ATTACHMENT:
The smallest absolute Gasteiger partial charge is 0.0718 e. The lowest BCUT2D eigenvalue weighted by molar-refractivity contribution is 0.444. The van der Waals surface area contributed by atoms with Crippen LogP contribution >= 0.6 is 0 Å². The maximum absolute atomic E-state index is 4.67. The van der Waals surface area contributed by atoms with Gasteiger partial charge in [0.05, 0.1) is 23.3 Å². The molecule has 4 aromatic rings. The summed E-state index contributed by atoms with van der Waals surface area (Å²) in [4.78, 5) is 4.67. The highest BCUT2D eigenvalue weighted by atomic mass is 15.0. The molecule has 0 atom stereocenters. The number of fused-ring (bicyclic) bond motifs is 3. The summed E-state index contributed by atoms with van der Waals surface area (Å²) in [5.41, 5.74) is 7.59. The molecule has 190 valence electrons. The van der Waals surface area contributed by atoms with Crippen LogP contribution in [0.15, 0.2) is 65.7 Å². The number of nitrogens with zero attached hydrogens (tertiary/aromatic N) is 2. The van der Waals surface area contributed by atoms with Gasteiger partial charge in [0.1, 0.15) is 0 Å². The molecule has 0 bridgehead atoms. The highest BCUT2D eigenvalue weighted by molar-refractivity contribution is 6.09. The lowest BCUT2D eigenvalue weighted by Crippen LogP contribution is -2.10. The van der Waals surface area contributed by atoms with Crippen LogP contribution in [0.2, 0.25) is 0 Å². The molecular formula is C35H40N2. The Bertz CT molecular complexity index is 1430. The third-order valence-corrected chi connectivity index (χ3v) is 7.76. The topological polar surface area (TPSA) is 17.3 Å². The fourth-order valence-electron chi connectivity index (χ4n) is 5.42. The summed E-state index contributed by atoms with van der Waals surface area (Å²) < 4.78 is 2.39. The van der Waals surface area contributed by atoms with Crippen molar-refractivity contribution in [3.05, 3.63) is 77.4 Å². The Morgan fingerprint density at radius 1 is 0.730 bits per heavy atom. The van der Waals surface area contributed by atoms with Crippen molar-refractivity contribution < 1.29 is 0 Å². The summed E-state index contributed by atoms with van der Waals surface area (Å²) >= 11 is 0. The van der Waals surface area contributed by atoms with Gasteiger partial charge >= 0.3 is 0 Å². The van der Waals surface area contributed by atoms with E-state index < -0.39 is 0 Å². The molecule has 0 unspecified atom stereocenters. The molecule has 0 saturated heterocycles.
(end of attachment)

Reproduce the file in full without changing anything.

The smallest absolute Gasteiger partial charge is 0.0718 e. The lowest BCUT2D eigenvalue weighted by molar-refractivity contribution is 0.444. The van der Waals surface area contributed by atoms with Crippen LogP contribution >= 0.6 is 0 Å². The maximum absolute atomic E-state index is 4.67. The van der Waals surface area contributed by atoms with Gasteiger partial charge in [0.05, 0.1) is 23.3 Å². The molecule has 4 aromatic rings. The summed E-state index contributed by atoms with van der Waals surface area (Å²) in [4.78, 5) is 4.67. The highest BCUT2D eigenvalue weighted by atomic mass is 15.0. The molecule has 0 atom stereocenters. The number of fused-ring (bicyclic) bond motifs is 3. The summed E-state index contributed by atoms with van der Waals surface area (Å²) in [5.41, 5.74) is 7.59. The molecule has 190 valence electrons. The van der Waals surface area contributed by atoms with Crippen LogP contribution in [0.15, 0.2) is 65.7 Å². The number of nitrogens with zero attached hydrogens (tertiary/aromatic N) is 2. The van der Waals surface area contributed by atoms with Gasteiger partial charge in [0.1, 0.15) is 0 Å². The molecule has 0 bridgehead atoms. The highest BCUT2D eigenvalue weighted by molar-refractivity contribution is 6.09. The lowest BCUT2D eigenvalue weighted by Crippen LogP contribution is -2.10. The van der Waals surface area contributed by atoms with Crippen LogP contribution in [0.2, 0.25) is 0 Å². The molecular formula is C35H40N2. The Bertz CT molecular complexity index is 1430. The third-order valence-corrected chi connectivity index (χ3v) is 7.76. The topological polar surface area (TPSA) is 17.3 Å². The fourth-order valence-electron chi connectivity index (χ4n) is 5.42. The summed E-state index contributed by atoms with van der Waals surface area (Å²) < 4.78 is 2.39. The van der Waals surface area contributed by atoms with Crippen molar-refractivity contribution in [3.05, 3.63) is 77.4 Å². The Morgan fingerprint density at radius 1 is 0.730 bits per heavy atom. The van der Waals surface area contributed by atoms with Crippen molar-refractivity contribution < 1.29 is 0 Å². The summed E-state index contributed by atoms with van der Waals surface area (Å²) >= 11 is 0. The van der Waals surface area contributed by atoms with Gasteiger partial charge >= 0.3 is 0 Å². The van der Waals surface area contributed by atoms with E-state index < -0.39 is 0 Å². The molecule has 0 unspecified atom stereocenters. The molecule has 0 saturated heterocycles.